As of last month, resident population had declined to roughly 6,100 people, according to the U.S. Centers for Medicare and Medicaid Services, which Faser attributed to fewer admissions, decreased demand for rehabilitation services, and deaths.
In addition to the regular testing, state health officials attribute the slowed pace of new cases to their “infection prevention interventions’ strategy” – which includes a rapid-response team of R.I. National Guard members and state health officials. The group responds to nursing homes whenever there are signs of a potential outbreak.
The team “gets on-site to help homes with issues right away, and we are providing infection control technical assistance to all homes on a weekly basis,” Health Department spokesperson Joseph Wendelken said. “Homes also have more PPE, and some of the staffing issues have improved in many places.”
But Wendelken warned against taking any sort of victory lap, saying residents in congregate care settings such as nursing homes and assisted-living facilities “are still very vulnerable.”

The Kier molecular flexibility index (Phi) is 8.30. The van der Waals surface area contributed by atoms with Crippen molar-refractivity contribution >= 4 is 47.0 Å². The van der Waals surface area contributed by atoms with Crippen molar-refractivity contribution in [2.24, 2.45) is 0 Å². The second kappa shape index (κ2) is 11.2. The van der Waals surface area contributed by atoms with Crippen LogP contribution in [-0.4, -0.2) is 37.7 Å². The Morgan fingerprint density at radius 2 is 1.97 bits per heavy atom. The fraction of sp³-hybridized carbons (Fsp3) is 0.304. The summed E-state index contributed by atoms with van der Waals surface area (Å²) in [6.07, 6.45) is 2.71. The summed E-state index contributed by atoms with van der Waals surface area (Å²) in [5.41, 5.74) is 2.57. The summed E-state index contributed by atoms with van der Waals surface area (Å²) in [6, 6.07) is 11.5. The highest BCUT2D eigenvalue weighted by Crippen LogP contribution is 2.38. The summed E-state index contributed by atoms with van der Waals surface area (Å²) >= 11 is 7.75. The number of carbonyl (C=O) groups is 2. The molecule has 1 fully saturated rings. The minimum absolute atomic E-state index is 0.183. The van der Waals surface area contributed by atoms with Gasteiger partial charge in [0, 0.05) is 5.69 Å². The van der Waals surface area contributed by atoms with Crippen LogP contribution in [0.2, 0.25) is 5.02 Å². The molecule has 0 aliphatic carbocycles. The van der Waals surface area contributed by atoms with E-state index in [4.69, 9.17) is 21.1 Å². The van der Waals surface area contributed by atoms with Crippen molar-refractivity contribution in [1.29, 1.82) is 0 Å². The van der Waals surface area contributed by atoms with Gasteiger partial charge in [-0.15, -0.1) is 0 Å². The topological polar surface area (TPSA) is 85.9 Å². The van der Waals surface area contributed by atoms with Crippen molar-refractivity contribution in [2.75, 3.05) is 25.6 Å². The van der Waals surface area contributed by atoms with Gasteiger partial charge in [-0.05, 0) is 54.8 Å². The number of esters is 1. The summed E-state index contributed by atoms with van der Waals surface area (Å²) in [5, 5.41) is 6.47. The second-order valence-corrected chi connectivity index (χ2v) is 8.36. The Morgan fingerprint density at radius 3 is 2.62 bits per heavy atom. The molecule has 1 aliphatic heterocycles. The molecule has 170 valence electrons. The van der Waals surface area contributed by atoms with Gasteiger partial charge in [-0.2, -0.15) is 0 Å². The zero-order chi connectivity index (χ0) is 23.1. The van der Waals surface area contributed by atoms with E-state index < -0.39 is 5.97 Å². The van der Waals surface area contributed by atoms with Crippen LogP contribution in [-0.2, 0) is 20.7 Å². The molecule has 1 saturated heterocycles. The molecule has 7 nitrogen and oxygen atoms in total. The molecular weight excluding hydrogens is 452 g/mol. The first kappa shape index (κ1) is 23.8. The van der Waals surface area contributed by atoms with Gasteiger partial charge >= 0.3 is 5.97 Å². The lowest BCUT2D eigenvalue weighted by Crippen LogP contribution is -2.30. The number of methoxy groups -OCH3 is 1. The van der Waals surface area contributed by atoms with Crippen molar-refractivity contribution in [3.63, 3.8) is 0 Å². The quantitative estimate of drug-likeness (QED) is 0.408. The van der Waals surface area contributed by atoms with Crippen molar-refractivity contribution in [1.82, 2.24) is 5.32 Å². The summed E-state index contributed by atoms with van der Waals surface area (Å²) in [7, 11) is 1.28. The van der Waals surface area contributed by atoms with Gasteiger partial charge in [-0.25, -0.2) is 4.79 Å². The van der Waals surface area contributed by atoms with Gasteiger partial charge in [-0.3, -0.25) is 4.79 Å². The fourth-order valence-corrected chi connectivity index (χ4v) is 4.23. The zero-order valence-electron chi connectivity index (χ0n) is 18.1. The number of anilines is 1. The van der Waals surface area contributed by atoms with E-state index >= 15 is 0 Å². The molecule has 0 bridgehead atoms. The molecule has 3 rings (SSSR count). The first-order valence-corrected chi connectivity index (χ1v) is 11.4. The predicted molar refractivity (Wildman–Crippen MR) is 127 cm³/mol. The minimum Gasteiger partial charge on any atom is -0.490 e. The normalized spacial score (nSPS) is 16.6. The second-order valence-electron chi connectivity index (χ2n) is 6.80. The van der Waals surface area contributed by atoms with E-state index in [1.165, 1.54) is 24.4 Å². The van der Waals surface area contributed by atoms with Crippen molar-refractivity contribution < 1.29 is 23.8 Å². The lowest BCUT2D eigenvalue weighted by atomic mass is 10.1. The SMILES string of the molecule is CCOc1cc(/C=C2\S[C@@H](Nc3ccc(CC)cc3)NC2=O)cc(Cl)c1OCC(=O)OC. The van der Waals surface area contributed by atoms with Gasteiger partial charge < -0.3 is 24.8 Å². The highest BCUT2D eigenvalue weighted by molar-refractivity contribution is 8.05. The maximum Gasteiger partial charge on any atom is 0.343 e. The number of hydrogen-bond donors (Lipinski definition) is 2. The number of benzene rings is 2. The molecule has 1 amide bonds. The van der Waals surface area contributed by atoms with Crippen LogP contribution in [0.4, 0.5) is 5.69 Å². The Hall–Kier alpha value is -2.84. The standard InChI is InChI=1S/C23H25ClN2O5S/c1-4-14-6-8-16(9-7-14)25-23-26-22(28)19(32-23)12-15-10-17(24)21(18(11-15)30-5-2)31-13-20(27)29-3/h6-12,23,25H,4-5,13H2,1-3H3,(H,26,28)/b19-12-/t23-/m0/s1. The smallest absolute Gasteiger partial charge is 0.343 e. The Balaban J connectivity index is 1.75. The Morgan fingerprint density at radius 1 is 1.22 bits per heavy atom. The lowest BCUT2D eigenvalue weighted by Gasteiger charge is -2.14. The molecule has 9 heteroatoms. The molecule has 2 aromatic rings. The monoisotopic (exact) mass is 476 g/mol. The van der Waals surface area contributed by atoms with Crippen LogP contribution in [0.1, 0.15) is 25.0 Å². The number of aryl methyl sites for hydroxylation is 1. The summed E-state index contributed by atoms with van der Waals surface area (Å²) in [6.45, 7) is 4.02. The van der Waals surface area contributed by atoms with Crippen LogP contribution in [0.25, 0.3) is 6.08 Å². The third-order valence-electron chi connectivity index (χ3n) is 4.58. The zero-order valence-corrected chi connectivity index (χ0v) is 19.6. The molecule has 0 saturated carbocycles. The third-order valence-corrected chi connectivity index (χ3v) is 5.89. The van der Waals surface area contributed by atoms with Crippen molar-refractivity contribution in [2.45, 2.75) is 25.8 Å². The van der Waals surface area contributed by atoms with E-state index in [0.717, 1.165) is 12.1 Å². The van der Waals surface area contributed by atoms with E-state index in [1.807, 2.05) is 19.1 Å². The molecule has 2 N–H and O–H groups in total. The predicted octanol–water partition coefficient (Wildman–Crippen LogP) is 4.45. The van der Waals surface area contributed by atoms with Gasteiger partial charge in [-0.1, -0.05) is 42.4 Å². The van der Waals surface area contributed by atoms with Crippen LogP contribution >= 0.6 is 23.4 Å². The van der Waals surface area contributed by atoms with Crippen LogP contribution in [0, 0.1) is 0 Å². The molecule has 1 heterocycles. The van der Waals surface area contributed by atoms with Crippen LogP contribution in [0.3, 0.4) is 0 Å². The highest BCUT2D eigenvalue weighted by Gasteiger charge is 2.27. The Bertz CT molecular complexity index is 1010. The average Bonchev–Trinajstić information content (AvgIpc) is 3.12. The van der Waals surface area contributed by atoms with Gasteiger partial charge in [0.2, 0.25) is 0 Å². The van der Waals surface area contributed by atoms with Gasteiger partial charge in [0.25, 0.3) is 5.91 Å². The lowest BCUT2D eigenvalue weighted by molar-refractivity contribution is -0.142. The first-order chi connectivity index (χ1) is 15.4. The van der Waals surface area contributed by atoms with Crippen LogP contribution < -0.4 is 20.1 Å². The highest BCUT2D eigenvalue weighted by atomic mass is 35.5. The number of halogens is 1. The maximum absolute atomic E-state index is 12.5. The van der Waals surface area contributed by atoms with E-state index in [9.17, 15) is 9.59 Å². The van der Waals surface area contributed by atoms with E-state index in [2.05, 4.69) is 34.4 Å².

Indeed, while new cases are low across the 49 nursing homes that have reported coronavirus infections at least once during the pandemic, the disease continues to crop up in new facilities.
In Pawtucket, the state reported a new cluster of 16 cases at Pawtucket Skilled Nursing & Rehab, which had never reported any cases before this week. Five staff members also tested positive, according to the long-term care facility, an affiliate of Pennsylvania-based Genesis HealthCare.
“We are working round the clock to keep our patients and residents healthy and as safe as possible,” Chief Medical Officer Dr. Richard Feifer said. “We are doing everything in our power – and everything medical experts know as of at this time – to protect our patients, residents and employees.”